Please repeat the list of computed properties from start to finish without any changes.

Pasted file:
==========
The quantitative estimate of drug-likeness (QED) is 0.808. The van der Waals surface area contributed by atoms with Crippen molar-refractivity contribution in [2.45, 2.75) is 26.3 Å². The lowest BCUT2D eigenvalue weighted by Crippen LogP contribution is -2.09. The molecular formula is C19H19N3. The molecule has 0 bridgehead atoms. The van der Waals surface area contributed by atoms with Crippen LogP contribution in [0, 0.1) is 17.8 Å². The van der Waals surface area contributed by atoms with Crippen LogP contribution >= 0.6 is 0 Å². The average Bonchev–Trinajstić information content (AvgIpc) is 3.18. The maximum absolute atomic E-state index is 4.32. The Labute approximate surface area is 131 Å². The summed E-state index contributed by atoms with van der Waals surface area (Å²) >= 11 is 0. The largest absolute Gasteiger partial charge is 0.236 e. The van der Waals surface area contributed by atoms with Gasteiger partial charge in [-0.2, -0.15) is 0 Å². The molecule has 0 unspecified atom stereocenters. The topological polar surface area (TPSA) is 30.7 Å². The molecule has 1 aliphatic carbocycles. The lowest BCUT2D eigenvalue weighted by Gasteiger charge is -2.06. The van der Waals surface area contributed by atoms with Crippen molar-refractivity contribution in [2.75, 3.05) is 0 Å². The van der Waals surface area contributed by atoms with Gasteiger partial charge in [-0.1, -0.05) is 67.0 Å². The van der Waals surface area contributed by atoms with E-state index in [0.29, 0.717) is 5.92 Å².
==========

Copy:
The quantitative estimate of drug-likeness (QED) is 0.808. The van der Waals surface area contributed by atoms with Crippen molar-refractivity contribution in [2.45, 2.75) is 26.3 Å². The lowest BCUT2D eigenvalue weighted by Crippen LogP contribution is -2.09. The molecular formula is C19H19N3. The molecule has 0 bridgehead atoms. The van der Waals surface area contributed by atoms with Crippen LogP contribution in [0, 0.1) is 17.8 Å². The van der Waals surface area contributed by atoms with Crippen LogP contribution >= 0.6 is 0 Å². The average Bonchev–Trinajstić information content (AvgIpc) is 3.18. The maximum absolute atomic E-state index is 4.32. The Labute approximate surface area is 131 Å². The summed E-state index contributed by atoms with van der Waals surface area (Å²) >= 11 is 0. The largest absolute Gasteiger partial charge is 0.236 e. The van der Waals surface area contributed by atoms with Gasteiger partial charge in [-0.2, -0.15) is 0 Å². The molecule has 0 unspecified atom stereocenters. The topological polar surface area (TPSA) is 30.7 Å². The molecule has 1 aliphatic carbocycles. The lowest BCUT2D eigenvalue weighted by Gasteiger charge is -2.06. The van der Waals surface area contributed by atoms with Crippen molar-refractivity contribution in [2.75, 3.05) is 0 Å². The van der Waals surface area contributed by atoms with Gasteiger partial charge in [-0.1, -0.05) is 67.0 Å². The van der Waals surface area contributed by atoms with E-state index in [0.29, 0.717) is 5.92 Å².